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Forget about Linux going GPLv3


MOUNTAIN VIEW, CALIF. — If anyone out there still thinks that the main Linux kernel might change to the GNU GPLv3 (GNU General Public License Version 3) anytime soon, you can forget about it.

At the Linux Foundation Collaboration Summit at the Googleplex, five of the leading Linux kernel developers said that they couldn’t see anything like a good enough reason to switch to the forthcoming free software license.

Like Linus Torvalds, Linux’s founder and guiding light, the developers still dislike the GPLv3. During a panel on kernel development, when asked about the new GPLv3, due out on June 29, Greg Kroah-Hartman said that he had not changed his opinion that he thinks the “GPLv3 is bad.”

To justify switching Linux to the GPLv3 it “would have to be significantly better, and it’s not, said Kroah-Hartman. Ted T’so added that, “pragmatically speaking, it’s too much trouble for not enough advantage.”

T’so continued, “I think [the latest draft is] much better. I may use it in my userspace community programs. The Free Software Foundation did listen. This version is much better. Props to Eben Moglen and company for making it better, but it still has problems and it’s not that much better than the GPLv2. Moving the current Linux kernel would take at least six months of arguing and work and it’s just not worth it.”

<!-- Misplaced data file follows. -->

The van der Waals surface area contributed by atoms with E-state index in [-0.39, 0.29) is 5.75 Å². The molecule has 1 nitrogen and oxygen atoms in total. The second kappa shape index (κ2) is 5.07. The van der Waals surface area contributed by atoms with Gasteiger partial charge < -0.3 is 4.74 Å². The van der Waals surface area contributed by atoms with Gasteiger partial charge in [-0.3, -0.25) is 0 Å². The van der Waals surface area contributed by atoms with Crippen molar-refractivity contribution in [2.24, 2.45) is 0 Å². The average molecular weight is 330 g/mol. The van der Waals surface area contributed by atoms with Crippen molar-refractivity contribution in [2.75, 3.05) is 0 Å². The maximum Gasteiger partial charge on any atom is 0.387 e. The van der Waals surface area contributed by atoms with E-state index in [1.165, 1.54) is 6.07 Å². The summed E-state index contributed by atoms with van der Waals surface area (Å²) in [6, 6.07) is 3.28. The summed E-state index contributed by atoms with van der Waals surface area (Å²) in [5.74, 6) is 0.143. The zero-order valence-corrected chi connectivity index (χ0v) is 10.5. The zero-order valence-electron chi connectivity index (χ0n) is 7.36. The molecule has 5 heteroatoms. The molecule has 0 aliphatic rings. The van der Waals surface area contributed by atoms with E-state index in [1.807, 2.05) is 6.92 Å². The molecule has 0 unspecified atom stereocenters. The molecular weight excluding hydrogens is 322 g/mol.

James E.J. Bottomley, CTO of Steeleye and Linux kernel developer, gave a “Tip of the hat to the FSF, they listened to our complaints about the license,” but still he doesn’t see it changed enough. What he did like, was that the latest version is much more friendly to other licenses, such as the Apache license.

Looking ahead, Bottomley sees “The universe will be GPLv2 and GPLv3. The kernel will be GPLv2, the tool-chain (the FSF-created development tools) will be GPLv3.” What we won’t see, though, all the developers agreed, is a dual-licensed Linux kernel.

While some components will have dual licenses — some are already dual-licensed under BSD and GPLv2 — it would be impossible to dual-license the entire core. As Bottomley also observed, “the problem is, you can have programs in the kernel that are under v2 or v3 and that’s OK. but you can’t have programs that are V3 only or you can’t use them within the kernel.”

Still, while this could continue as a hot debate between GPLv3 supporters and the GPLv2 loyalists of the Linux kernel developers, Dan Frye, IBM’s VP of open systems development, spoke for many when he said that people should just “chill about v2 and v3.” From his viewpoint, issues of power management in Linux and the like are far more important to Linux’s future than any further debate over the two licenses.

For the Linux kernel, for now, the GPL v2 vs. v3 debate appears to be over.

A version of this story first appeared in Linux-Watch.

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